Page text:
As an example, one particular study looked at overfeeding pairs of identical twins (putting them in the same calorie surplus) over a 100 day period to assess the variance in weight gain and fat deposition. The results of the study shown that identical twins (who share the same DNA) put on similar amounts of weight during the overfeeding period. But when comparing the weight gain between different pairs of twins (comparing those with different DNA), some put on only 4kg’s of additional weight, whilst others added up to 13kg’s of additional weight, all whilst following the same caloric surplus/overfeeding strategy! The results of the study concluded that the similarity in weight gain between pairs of twins and the differences when compared to other twin pairs is likely due to genetic factors (2).
And it’s not like we haven’t noticed this difference play out in our everyday lives! This is precisely why you can start a 12 week challenge with your best friend, follow the exact same exercise and nutrition program, and even though you both swore blind you followed the protocol to the best of your ability, you still have completely different results at the end.
So, does this mean our health is predetermined? And that if we have a genetic propensity to higher weight, that there is nothing we can do about it?
Weight is not 100% heritable and still allows for environmental influence in how those genes express (cue epigenetics). Meaning we can still change our energy intake through food choices, increase our energy expenditure through exercise and activities of daily living and therefore manage our weight.
But what this DOES show us is that genetic differences influence how our body composition journey may look in comparison to someone else, and even if I put every single member of Therapy on the exact same exercise and nutrition program, I would see a completely different response in terms of:
And I haven’t even started on things like appetite regulation, willpower and the behavioural genetics side of things!
Is it victimhood then, to suggest that Genetics play a role in our differences and that the reason we do not all look alike is due to factors outside of our control?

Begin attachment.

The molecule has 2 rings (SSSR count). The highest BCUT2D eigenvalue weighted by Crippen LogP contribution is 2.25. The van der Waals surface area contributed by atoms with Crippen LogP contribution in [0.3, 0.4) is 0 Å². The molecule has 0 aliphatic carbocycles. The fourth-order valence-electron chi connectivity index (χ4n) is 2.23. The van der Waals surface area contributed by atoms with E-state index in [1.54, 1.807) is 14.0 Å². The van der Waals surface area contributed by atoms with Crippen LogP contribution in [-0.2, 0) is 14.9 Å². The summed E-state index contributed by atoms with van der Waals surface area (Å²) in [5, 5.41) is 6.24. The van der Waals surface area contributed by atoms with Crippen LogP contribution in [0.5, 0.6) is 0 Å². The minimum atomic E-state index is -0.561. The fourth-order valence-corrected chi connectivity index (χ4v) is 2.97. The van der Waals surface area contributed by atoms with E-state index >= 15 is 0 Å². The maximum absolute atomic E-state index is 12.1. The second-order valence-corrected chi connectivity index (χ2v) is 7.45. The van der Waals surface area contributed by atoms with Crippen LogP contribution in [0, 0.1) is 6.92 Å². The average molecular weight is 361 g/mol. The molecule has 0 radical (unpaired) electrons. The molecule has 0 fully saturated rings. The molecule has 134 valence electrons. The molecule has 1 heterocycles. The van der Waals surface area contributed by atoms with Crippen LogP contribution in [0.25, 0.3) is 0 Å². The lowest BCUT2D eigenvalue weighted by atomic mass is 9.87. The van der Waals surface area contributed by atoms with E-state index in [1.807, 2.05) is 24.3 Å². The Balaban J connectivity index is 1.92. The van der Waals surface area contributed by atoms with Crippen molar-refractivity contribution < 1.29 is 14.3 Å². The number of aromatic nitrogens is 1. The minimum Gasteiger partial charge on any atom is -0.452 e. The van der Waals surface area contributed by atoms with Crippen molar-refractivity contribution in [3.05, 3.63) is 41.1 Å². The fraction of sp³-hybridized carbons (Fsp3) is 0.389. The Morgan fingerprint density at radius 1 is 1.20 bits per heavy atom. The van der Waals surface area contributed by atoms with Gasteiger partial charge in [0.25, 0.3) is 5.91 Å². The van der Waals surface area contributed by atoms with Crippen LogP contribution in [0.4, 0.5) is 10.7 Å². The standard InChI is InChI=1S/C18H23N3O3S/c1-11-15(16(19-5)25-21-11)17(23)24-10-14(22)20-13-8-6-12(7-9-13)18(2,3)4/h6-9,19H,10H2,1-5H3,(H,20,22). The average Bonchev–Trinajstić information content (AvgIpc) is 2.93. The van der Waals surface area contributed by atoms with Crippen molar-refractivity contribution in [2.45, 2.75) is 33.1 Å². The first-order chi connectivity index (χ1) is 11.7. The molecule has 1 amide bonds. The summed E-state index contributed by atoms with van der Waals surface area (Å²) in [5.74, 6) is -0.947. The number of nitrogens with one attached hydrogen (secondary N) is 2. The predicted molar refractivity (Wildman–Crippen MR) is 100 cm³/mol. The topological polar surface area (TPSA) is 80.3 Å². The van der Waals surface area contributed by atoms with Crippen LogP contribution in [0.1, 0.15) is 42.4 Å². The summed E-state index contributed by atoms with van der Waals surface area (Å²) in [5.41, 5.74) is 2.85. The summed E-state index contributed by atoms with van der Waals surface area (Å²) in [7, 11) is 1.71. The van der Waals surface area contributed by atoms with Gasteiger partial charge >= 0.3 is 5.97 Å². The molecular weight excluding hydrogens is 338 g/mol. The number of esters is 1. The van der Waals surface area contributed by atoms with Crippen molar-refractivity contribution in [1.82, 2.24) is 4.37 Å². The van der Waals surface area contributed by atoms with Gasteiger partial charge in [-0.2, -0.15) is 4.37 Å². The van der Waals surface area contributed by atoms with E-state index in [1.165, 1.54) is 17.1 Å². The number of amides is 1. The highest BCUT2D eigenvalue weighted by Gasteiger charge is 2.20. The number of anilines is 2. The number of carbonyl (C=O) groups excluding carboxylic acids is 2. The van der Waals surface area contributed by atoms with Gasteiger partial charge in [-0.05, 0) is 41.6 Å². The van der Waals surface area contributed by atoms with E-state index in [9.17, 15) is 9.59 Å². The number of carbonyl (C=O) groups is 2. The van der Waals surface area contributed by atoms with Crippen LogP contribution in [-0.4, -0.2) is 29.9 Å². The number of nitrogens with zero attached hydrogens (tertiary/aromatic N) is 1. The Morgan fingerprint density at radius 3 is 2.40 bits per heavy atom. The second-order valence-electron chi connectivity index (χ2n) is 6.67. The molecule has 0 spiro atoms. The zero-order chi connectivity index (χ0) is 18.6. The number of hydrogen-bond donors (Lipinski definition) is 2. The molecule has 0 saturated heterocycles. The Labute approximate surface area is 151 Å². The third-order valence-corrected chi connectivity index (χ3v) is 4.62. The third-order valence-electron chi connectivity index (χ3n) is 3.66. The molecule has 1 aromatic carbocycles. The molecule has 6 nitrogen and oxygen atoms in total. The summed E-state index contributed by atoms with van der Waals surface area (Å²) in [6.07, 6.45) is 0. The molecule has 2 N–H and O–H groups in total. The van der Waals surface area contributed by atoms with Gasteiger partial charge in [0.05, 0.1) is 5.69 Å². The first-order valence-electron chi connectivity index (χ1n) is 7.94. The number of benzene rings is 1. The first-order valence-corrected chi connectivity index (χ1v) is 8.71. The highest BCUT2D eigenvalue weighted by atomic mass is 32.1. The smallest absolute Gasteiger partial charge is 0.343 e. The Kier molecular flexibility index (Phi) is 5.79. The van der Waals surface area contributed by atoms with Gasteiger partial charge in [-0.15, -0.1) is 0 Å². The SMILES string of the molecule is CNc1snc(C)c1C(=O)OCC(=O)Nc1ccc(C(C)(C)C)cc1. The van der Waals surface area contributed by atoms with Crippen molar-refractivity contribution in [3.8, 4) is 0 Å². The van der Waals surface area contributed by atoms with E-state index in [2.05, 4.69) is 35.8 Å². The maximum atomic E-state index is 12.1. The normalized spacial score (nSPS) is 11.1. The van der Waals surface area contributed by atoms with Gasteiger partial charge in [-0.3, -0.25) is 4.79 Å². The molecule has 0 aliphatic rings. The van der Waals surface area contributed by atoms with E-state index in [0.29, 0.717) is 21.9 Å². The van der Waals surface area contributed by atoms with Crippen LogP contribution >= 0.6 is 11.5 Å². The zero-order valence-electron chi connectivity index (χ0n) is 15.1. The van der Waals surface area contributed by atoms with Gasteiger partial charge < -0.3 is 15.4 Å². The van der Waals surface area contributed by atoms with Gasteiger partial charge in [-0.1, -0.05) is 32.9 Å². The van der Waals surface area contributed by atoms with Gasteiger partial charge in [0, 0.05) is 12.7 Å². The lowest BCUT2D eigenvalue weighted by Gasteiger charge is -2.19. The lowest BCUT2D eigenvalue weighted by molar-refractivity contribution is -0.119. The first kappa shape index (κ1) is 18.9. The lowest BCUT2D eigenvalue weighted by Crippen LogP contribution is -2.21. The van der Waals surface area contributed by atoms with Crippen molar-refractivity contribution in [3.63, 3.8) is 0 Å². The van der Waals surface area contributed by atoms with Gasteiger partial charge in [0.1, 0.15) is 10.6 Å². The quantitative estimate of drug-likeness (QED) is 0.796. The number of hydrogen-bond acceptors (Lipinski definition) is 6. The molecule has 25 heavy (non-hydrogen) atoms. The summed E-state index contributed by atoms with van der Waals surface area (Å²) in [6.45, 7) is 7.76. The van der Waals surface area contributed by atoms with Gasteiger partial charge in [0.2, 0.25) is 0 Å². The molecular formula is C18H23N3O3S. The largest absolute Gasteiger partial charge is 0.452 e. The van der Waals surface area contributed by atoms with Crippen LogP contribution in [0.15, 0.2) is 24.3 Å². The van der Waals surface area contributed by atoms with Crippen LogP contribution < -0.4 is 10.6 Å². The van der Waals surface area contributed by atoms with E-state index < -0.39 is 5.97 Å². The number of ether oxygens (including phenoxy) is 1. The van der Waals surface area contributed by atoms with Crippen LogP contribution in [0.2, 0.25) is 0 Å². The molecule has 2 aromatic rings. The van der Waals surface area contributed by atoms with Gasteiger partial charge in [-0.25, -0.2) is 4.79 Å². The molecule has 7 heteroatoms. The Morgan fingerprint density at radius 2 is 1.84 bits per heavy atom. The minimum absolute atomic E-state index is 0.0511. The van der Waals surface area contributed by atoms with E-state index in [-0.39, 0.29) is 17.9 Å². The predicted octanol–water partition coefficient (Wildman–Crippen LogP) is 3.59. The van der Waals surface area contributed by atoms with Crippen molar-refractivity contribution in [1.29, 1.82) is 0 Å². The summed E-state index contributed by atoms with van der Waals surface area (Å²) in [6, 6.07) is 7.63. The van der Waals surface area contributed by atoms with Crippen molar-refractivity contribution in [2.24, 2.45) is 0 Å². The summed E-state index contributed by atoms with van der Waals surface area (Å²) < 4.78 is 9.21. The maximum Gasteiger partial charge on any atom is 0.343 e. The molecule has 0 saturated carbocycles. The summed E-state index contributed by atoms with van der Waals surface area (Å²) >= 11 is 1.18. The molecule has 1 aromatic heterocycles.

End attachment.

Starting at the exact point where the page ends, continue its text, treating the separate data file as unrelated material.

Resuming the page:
No, it paints a realistic picture and expectation that every single person is different, that we are meant to look different and many of these differences are controlled by our genes.
And it is from that position I believe people can truly take ultimate responsibility for their lives, by having the complete picture, by understanding the strengths that lie in our differences, by setting realistic goals, expectations and choosing to take positive steps towards improving whatever aspect of health it might be with an understanding that the journey will look different from people online, friends and fellow sweat buddies in the gym.
So, the next time you find yourself negatively comparing the way your body looks to someone else, just remember that you have a completely different body, with a completely different set of genes and environmental circumstances. And regardless of the nutrition program they are following, the exercise plan they do, it is unlikely that your body will respond in the same way that there’s will, and that is OK.
Instead, the secret is for you to define your personal vision of greatness, see your body for the incredible strengths it possesses and set personalised goals as to what a happy, healthy version of YOUR UNIQUE BODY looks like.